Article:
Photo Credit via Newstead Abbey
Photo Credit via Newstead Abbey

Shelley was born in 1797 to feminist pioneer Mary Wollstonecraft, the author of the 1792 treatise “A Vindication of the Rights of Woman,” and radical philosopher William Godwin. However, Shelley’s mother died shortly after her birth, and her father’s new wife did not give her a formal education. Instead, Shelley educated herself, and at age 16 she met the revolutionary poet Percy Shelley. When her father disapproved of the marriage, the newlyweds escaped and traveled around Europe together. Although many people attributed “Frankenstein” to her husband, the couple was supportive of one another’s work, and Percy Shelley’s edits are found in an early edition of “Frankenstein.” According to The Independent, Shelley’s life was filled with tragedy, from her first two children dying at an early age to her husband drowning in 1822 in the Gulf of Spezia. Her novel was completed just as she was pregnant with her third child, and literary scholars suggest that the grief, loneliness, and fear that Frankenstein’s monster feels is based on the struggle Shelley went through. Yet, after her husband’s death, Shelley continued to write and publish four novels, short stories, essays, and compilations of his poetry. She died from brain cancer in 1851 at age 53, after a life of feminist trailblazing.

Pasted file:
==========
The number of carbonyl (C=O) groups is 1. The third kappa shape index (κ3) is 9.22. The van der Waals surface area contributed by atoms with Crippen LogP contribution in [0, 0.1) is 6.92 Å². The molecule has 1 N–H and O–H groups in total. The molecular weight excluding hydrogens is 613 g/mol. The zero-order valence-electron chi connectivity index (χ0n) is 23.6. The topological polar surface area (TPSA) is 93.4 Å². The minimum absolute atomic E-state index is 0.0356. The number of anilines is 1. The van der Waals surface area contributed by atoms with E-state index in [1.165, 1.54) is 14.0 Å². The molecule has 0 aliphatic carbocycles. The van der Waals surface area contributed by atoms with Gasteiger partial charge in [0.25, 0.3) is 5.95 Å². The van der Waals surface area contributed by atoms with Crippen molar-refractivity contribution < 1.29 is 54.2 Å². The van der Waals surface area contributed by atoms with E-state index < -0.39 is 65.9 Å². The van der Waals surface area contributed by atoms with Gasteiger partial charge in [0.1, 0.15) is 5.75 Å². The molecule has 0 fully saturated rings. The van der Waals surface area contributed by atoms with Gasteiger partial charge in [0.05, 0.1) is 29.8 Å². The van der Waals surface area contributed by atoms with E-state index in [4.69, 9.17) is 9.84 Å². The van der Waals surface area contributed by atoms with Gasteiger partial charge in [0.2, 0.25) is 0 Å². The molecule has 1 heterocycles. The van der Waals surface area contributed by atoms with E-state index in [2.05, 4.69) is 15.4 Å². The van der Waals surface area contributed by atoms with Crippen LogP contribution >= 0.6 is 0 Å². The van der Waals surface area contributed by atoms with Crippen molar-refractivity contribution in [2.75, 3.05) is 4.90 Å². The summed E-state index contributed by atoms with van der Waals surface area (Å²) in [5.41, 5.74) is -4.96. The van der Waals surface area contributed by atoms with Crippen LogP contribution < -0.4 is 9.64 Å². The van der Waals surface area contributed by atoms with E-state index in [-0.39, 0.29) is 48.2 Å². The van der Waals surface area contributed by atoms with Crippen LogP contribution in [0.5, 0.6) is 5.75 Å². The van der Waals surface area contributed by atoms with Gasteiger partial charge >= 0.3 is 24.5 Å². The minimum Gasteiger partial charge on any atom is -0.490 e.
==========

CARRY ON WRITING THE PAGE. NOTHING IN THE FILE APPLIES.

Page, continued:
Shelley’s “Frankenstein” has survived 200 years of creative adaptations and intellectual discussions, and the legacy of the novel shows no sign of slowing down. This year, Guillermo del Toro, the director of “The Shape of Water,” thanked Shelley for inspiring him to continue his own work. In his acceptance speech at the British Academy of Film and Television Awards, del Toro stated that Shelley “gave voice to the voiceless, and presence to the invisible, and showed me that sometimes to talk about monsters, we need to fabricate monsters of our own.” According to the New York Times, adapting Frankenstein’s monster to the big screen is a dream project for the director, who called him “the most beautiful and moving” of all the monsters.